Booming Market Priced Apartments in College Towns


Apartment investors would do well to look to college towns for strong and consistent returns, according to Greg Willett at Institutional Property Advisors.

There is nothing small about the small size of the market in which most are located.

Knoxville, Tennessee, home of the University of Tennessee, recently overtook Ann Arbor, Michigan, and its University of Michigan as the best performing area for market-priced conventional apartments.

Willett, Senior Vice President, National Director of IPA Research at IPA, analyzed this type of housing rather than purpose-built off-campus student housing. In most cases, however, he said student housing developments in these locations are also seeing positive results.

College towns have unique advantages such as stronger economies created by stable working environments. Additionally, some graduates choose to stay in the cities where they attended college, resulting in a general better-educated workforce and generally a greater concentration of higher-paying industries.

When these cities also include regional health centers, they flourish, even more, adapting to the specialty “Eds and Feds”.

Add to that a wide range of cultural events, usually created by universities, and these are great places to be, Willett said.

“With not quite 900,000 people, the Knoxville Metro is just the right size for households looking for that middle ground between a big city and a truly rural setting,” he said.

The other top performing schools according to the IPA are Boulder (University of Colorado) and Eugene (University of Oregon).

Knoxville and Tennessee Corridor overachievers

In Knoxville, vacancy is limited to 1.4% and rents are increasing at an annual rate of 23% to nearly $1,300 per month.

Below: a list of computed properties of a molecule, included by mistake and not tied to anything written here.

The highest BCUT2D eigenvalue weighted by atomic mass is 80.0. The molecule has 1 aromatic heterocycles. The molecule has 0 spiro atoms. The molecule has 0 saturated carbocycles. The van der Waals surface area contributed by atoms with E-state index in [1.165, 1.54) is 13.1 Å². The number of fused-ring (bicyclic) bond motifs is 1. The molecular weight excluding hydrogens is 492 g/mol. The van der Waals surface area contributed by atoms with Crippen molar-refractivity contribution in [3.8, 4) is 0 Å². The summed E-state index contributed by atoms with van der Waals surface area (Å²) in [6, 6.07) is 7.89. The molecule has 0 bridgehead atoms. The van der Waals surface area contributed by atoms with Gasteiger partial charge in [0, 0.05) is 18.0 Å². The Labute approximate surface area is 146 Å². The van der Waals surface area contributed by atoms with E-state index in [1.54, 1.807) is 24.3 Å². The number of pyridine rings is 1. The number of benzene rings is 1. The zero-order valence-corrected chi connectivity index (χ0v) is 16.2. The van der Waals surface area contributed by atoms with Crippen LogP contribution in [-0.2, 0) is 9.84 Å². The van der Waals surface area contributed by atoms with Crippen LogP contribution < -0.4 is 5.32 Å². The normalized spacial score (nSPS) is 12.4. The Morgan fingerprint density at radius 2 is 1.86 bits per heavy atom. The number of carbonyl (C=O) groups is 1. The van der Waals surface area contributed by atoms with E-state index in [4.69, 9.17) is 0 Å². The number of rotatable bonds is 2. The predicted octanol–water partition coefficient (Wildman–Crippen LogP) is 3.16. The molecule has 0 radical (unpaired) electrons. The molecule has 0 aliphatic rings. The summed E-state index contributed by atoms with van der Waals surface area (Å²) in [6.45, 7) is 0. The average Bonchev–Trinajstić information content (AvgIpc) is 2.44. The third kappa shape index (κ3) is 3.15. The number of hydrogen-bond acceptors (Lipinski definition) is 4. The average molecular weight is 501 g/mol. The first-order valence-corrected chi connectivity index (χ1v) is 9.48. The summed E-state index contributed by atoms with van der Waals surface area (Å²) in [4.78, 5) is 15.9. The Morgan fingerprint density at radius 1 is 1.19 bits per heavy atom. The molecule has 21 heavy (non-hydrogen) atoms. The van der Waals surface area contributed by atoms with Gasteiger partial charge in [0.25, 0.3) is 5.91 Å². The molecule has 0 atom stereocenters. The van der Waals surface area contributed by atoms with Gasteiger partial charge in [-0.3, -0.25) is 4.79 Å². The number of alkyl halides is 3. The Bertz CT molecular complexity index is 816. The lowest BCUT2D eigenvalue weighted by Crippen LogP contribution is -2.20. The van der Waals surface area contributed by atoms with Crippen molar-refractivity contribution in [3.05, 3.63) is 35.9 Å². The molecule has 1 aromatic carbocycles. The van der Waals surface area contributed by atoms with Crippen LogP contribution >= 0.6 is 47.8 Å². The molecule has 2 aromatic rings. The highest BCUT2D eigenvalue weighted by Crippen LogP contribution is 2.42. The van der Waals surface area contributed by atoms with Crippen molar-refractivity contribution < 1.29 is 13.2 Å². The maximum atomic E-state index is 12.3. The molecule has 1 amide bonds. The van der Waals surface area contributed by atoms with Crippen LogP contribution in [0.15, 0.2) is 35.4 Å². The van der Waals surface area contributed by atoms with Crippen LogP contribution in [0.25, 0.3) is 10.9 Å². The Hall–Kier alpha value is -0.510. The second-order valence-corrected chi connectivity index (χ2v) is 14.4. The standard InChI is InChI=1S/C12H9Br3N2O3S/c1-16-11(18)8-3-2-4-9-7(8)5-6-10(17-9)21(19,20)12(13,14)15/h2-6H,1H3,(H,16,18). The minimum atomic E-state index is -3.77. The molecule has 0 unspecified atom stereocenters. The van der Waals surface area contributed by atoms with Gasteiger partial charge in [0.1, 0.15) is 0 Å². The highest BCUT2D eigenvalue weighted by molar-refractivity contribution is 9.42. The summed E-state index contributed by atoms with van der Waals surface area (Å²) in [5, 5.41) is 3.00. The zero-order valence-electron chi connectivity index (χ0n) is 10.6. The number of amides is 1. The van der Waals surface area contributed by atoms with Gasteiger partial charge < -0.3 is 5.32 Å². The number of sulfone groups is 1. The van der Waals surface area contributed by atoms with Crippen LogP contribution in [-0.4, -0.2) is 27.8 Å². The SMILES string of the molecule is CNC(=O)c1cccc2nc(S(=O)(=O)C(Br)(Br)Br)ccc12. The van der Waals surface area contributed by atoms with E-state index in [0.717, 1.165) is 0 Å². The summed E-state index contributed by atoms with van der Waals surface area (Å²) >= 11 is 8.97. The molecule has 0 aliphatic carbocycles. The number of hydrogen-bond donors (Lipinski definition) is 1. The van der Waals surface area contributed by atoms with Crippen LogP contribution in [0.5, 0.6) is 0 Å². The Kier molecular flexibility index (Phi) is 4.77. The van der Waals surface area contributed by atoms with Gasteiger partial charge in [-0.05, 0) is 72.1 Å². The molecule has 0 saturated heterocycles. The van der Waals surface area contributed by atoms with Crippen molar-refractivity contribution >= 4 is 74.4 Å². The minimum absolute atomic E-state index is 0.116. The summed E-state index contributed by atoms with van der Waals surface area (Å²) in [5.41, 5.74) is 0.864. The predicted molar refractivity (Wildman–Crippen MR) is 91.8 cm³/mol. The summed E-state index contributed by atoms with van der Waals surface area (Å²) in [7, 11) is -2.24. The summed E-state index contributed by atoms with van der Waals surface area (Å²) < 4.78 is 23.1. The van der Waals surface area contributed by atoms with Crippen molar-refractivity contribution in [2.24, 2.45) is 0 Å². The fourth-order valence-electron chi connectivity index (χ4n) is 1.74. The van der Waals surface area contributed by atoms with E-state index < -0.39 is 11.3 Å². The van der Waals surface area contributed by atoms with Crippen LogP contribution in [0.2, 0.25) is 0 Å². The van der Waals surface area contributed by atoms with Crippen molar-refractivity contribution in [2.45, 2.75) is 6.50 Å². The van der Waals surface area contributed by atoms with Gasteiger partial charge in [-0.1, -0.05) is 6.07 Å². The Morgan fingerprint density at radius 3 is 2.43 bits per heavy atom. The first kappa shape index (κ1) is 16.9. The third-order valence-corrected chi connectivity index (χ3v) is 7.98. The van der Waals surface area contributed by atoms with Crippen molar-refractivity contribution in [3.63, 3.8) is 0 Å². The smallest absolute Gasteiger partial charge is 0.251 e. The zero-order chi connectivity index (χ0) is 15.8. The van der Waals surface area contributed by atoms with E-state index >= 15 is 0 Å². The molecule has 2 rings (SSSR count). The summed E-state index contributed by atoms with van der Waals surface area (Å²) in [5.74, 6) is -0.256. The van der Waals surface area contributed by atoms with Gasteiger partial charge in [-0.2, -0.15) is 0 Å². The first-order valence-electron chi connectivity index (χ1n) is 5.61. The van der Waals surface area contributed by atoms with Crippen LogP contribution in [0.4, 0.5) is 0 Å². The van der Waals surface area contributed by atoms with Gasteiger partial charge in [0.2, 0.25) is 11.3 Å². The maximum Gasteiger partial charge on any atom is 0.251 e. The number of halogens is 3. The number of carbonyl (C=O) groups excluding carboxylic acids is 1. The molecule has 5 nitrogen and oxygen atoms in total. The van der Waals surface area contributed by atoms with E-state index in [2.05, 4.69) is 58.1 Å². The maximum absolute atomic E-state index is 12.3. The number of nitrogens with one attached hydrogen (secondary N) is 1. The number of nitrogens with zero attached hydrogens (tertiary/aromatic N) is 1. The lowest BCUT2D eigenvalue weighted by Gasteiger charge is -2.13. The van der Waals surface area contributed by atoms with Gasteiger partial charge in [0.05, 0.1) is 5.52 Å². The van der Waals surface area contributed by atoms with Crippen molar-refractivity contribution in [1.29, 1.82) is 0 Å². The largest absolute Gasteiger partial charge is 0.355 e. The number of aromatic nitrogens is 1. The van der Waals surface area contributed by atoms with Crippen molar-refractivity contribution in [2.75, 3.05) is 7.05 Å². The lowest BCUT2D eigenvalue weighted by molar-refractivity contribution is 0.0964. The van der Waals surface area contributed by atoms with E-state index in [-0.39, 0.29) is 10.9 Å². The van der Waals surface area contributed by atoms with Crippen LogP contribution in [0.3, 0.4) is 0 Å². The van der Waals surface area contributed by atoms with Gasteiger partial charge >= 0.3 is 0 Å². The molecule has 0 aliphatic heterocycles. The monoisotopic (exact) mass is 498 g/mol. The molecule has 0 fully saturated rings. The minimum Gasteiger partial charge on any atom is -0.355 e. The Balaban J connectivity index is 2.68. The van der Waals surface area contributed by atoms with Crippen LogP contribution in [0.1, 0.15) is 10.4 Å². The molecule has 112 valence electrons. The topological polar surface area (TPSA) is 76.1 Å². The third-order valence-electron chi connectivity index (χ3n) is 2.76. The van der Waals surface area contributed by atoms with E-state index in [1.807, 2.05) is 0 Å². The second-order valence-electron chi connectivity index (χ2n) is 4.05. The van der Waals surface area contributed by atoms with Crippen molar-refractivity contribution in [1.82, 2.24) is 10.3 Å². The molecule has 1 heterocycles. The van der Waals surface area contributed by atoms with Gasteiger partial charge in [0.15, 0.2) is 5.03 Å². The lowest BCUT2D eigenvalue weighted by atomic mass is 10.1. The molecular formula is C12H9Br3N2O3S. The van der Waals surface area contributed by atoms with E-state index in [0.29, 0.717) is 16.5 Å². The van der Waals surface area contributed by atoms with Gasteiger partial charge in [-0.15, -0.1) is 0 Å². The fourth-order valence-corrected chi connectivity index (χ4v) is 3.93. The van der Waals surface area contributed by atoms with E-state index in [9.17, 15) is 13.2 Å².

“Looking long-term, the normal vacancy rate here is around 4.5%, and typical annual rent growth is less than 3%,” Willett said.

Construction of conventional apartments underway in Knoxville totals 1,600 units, representing short-term inventory growth of 3.1% for the existing base of 52,300 units, the IPA reported, and no additions. takes place this year at the purpose-built off-campus student housing stock which totals 10,300 beds.

“Adding Johnson City and Chattanooga into the mix with Knoxville, apartment properties along Tennessee’s Eastern Corridor are doing incredibly well right now,” Willett said.

“The Knoxville apartment market has been a quiet outperformer for some time now, and accelerating immigration is increasing that premium. The Carolinas and Tennessee combine to tie Florida and Texas for household moves over the past two years, and much of that growth has gone to smaller eastern Tennessee markets like Knoxville, Chattanooga and Johnson. City.

Ann Arbor lacks off-campus beds

Here, the vacancy rate for the 38,200 conventional apartments found in the metro in June was limited to 2.1%, below the already weak long-term standard of just over 3%. Rents that average over $1,400 per month are up 15% year over year.

“Historically, typical annual rent growth is lower, but the number is still pretty healthy at around 4%,” Willett said.

Ongoing conventional apartment construction in Ann Arbor is limited to some 600 units. Additionally, off-campus student housing deliveries will total approximately 1,100 beds this year.

“Although this is an unusually large student accommodation block, there has been a shortage of off-campus student beds in the past,” he said. “About six prospective students exist for every bed of purpose-built student accommodation product. Sales prices for apartments in Ann Arbor are around $235,000 per unit, which is relatively high for a location in the Midwest.

Rising construction costs have a headwind

Brandt Stiles, director of development at Subtext, tells that he’s bullish on many smaller college markets and that Subtext has development completed or underway in Ann Arbor, Eugene, Knoxville and Boise.

“What drew us to these markets was the fundamentals — college enrollment growth, absorption and historical rate growth — which are strong in key dimensions,” Stiles said.